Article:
NEWS
By Scott Calvert, The Baltimore Sun | July 2, 2011
Brice R. Phillips, the patriarch of a Maryland seafood empire that began 55 years ago with a simple crab shack in Ocean City/, died Friday at his home in the seaside resort town. Mr. Phillips, who was 90, had been in declining health. The cause of death has not yet been determined. The family business now includes 19 Phillips restaurants, along with a line of retail products sold under the Phillips Seafood name and seafood products for the food service industry. Mr. Phillips, who co-founded the restaurant business with his wife of 68 years, Shirley, remained closely associated with the company even after handing day-to-day responsibilities to a son, Stephen B. Phillips of Annapolis, in the mid-1990s.
NEWS
By Jacques Kelly, The Baltimore Sun and Baltimore Sun reporter | May 3, 2011
Rose Helen O'Doherty, an accomplished golfer and family matriarch, died of pneumonia April 18 at Howard County General Hospital. The Ellicott City resident was 82. Born Rose Helen Huggins in Baltimore, she was raised on North Monroe Street and attended St. Gregory's School. She was a 1946 Western High School graduate. While attending a local business college, she met her future husband, Patrick Anthony O'Doherty, a trial attorney. They lived in Irvington and later in an old home called Maple Lodge in the Paradise section of Catonsville.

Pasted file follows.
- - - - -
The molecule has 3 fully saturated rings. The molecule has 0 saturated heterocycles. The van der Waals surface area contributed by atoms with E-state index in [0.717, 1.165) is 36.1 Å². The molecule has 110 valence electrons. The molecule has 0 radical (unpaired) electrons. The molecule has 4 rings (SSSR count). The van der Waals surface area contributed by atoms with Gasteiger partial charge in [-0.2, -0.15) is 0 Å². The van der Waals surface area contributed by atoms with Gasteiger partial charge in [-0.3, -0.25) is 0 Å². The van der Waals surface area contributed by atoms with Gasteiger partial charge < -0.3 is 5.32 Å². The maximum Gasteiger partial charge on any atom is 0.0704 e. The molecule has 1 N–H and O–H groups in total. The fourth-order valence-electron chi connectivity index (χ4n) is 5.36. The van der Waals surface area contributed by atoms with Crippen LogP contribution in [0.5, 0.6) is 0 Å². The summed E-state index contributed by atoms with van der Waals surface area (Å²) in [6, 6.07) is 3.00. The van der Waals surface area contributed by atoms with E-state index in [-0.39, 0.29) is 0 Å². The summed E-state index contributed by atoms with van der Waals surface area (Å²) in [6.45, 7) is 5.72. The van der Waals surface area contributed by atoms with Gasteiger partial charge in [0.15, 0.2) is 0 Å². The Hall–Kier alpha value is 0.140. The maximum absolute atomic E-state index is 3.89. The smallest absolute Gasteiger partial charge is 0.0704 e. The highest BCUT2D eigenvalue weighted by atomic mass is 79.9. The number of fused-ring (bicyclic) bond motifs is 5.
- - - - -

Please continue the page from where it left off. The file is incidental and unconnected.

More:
NEWS
By Colin Campbell and Pamela Wood, The Baltimore Sun | July 7, 2014
- Three University of Maryland students crossed U.S. 1 this weekend, hours after a fatal hit-and-run on the same stretch of road. The students said they know jaywalking on the major thoroughfare is dangerous - three people have been struck and killed by drivers there in the past six months - but they said they've become accustomed to drivers yielding to them on campus. "Because on campus the cars have to stop for you, we all are so used to it," said Elizabeth Steidl. "So we just walk wherever we want.
NEWS
By CHRIS MERL and CHRIS MERL,SUN REPORTER | November 16, 2005
This is a stressful time for college-bound high school seniors. With everything else going on in their lives - daily course work, extracurricular activities and part-time jobs - many struggle to find the time to complete their college applications. They are not alone. Time is running out, as well, for high school guidance counselors, whose job it is to steer students in the right direction as they finalize the college application process. "I feel a lot more pressure," said Atholton High School guidance counselor Ingrid Morton.